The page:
I’ve been overweight most of my life. I used to hate my body. I was convinced that this was the reality and there was nothing I could do to change it. I tried every diet, and I hated exercising. I hated the way people looked at me and judged me based on the way I looked. People used to tease me in high school about my weight. They used to call me “Fatty Lee”.
At a certain point, I felt really low. I was sick of the teasing, sick of the glares. Thinking I’ve tried everything to no result, I fell into the darkest time of my life. I had an eating disorder. Luckily, I’ve managed to recover from it eventually, but it was a long journey. This last week I had a reunion with the people from my high school. At first, I was adamant about not going. I was afraid it would be too big of a trigger for me. These people used to torment me. But I ended up going.
As a result of my eating disorder, I lost a lot of weight. I honestly thought it would make me happy. But let me assure you, it didn’t. I felt awful. I was ashamed of what I did to my body, I still do. But unlike me, society seems to accept me more. When I got to the venue, many people didn’t recognize me. When they did, they called excitedly: “Fatty Lee? Is that you? Wow, look at you! You look amazing!”, or “You look like a whole other person”.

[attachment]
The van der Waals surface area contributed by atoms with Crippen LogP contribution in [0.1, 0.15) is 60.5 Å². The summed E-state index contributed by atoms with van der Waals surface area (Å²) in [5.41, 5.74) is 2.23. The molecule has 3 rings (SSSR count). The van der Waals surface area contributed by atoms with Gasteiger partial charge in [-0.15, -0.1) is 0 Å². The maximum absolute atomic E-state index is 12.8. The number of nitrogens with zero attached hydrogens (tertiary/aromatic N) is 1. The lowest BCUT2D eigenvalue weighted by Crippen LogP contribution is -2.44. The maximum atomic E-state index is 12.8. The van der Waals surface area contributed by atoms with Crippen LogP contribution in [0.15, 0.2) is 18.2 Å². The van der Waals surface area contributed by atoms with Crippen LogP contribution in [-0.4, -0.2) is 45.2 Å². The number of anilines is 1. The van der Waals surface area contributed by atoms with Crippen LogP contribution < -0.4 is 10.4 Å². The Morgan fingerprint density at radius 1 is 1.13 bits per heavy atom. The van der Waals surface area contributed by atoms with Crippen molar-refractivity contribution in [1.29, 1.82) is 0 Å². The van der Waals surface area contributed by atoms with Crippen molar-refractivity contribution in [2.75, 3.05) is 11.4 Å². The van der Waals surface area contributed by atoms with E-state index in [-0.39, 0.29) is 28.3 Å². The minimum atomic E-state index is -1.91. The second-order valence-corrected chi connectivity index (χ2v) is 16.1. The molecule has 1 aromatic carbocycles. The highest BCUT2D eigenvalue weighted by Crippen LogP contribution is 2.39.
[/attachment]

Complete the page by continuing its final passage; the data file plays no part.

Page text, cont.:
And you know what? I am a new person, but not in the way they all think. After what I have done to myself I have changed emotionally. My personality changed. I became more moody, more depressed. My boyfriend told me I was distant and very hard to reach. My family and my boyfriend set up an intervention for me. They saved me. I pushed everyone away, but they stayed and for that, I couldn’t be more grateful.
I have worked a lot on gaining confidence. After my recovery, I started treating my body better. I started working out, something I’ve always hated doing. I went to a dietician in order to build a balanced, healthy menu for myself. I went to meetings. I was proactive about being healthy, and although the journey was hard, it made me who I am today. But here is the thing, unlike my former classmates and society, I don’t love myself more now. During my journey I came across the most important lesson I’ve learned: I was always myself, and that’s the most important thing.
When you get to that point where you know who you are, what you’re worth, you can quiet all the background noise, focus on yourself, and let go.